You’re also wrong to assume Firefox or any other browser’s users are always on the latest version. More people are using FF v3.x than IE7 currently. How many years ago was FF3 released? I suppose all those ‘tech savvy’ people haven’t gotten around to updating yet?
source: http://gs.statcounter.com/#browser_version-ww-monthly-201204-201205-bar

If you think spending an extra 30%+ on development to support 3% of your customers is good for business you don’t know what you’re talking about. For most businesses it’s not in their best interest. There are many variables to consider such as the industry, sales volume and even customer base, but unless that 3% accounts for a much higher percentage of your purchases you’re probably just throwing money away.

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matt5409 says



The idea that you must support IE7 is ludicrous. It’s like taking the stance that websites should still support Firefox v2.0 which was released in 2006, the same year as IE7 .
it REALLY isn’t, because FF users are more conscious of their browser choice and choose to upgrade. IE users typically aren’t tech savvy. You KNOW that anybody running Chrome/FF etc is using the latest version (or thereabouts) but the same cannot be said for IE.

I have not supported IE7 since August 2011 and it has not made a bit of difference. I may have had half a dozen IE7 requests/questions in the last year.

You’re also wrong to assume Firefox or any other browser’s users are always on the latest version. More people are using FF v3.x than IE7 currently. How many years ago was FF3 released? I suppose all those ‘tech savvy’ people haven’t gotten around to updating yet?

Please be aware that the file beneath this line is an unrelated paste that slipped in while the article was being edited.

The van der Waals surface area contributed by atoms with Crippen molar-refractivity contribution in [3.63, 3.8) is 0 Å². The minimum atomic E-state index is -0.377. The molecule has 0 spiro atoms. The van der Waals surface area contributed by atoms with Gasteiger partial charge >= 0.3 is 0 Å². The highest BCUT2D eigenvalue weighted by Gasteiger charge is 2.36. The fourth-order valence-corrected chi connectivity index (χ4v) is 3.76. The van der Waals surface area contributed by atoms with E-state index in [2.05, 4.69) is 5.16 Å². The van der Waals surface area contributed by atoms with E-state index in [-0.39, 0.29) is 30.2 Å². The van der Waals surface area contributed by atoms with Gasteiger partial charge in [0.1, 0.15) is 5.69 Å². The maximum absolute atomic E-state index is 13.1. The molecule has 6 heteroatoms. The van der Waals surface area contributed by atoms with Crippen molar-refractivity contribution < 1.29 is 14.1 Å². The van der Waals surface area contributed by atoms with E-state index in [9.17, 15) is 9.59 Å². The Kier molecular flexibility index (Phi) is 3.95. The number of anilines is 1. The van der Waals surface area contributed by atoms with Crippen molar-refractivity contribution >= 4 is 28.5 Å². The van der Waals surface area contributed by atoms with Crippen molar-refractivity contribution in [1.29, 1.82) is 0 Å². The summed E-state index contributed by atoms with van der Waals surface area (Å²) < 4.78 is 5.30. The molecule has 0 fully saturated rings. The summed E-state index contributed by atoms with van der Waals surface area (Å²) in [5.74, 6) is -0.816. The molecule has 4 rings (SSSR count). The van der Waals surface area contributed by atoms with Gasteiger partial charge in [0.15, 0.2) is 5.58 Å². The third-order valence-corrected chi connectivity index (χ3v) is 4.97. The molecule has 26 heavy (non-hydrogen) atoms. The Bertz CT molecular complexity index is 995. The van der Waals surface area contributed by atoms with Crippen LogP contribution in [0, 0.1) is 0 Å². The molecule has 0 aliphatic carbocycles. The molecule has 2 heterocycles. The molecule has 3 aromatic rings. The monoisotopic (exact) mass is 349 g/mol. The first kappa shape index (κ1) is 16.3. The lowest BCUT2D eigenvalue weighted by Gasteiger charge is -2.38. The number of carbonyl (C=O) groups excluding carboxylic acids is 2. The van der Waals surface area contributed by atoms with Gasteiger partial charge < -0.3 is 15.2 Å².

source: http://gs.statcounter.com/#browser_version-ww-monthly-201204-201205-bar

If you think spending an extra 30%+ on development to support 3% of your customers is good for business you don’t know what you’re talking about. For most businesses it’s not in their best interest. There are many variables to consider such as the industry, sales volume and even customer base, but unless that 3% accounts for a much higher percentage of your purchases you’re probably just throwing money away.

out of context stats like that don’t really mean anything. I think every site should be approached on a case by case basis, but generally speaking I think as developers it is our duty to be as backwardly compatible as possible. I really don’t believe that putting a “tax” on older browsers is acceptable however, in this case I believe it was a marketing ploy (which has obviously worked for them, earning them tonnes of authority links and lots of social chatter).

I really don’t think that taking the stance of “old browsers can screw off” is professional – we should always provide some form of fallback to ensure that sites are functional, and as stated earlier – don’t do something silly like charge extra $$$ because the user is running out of date software!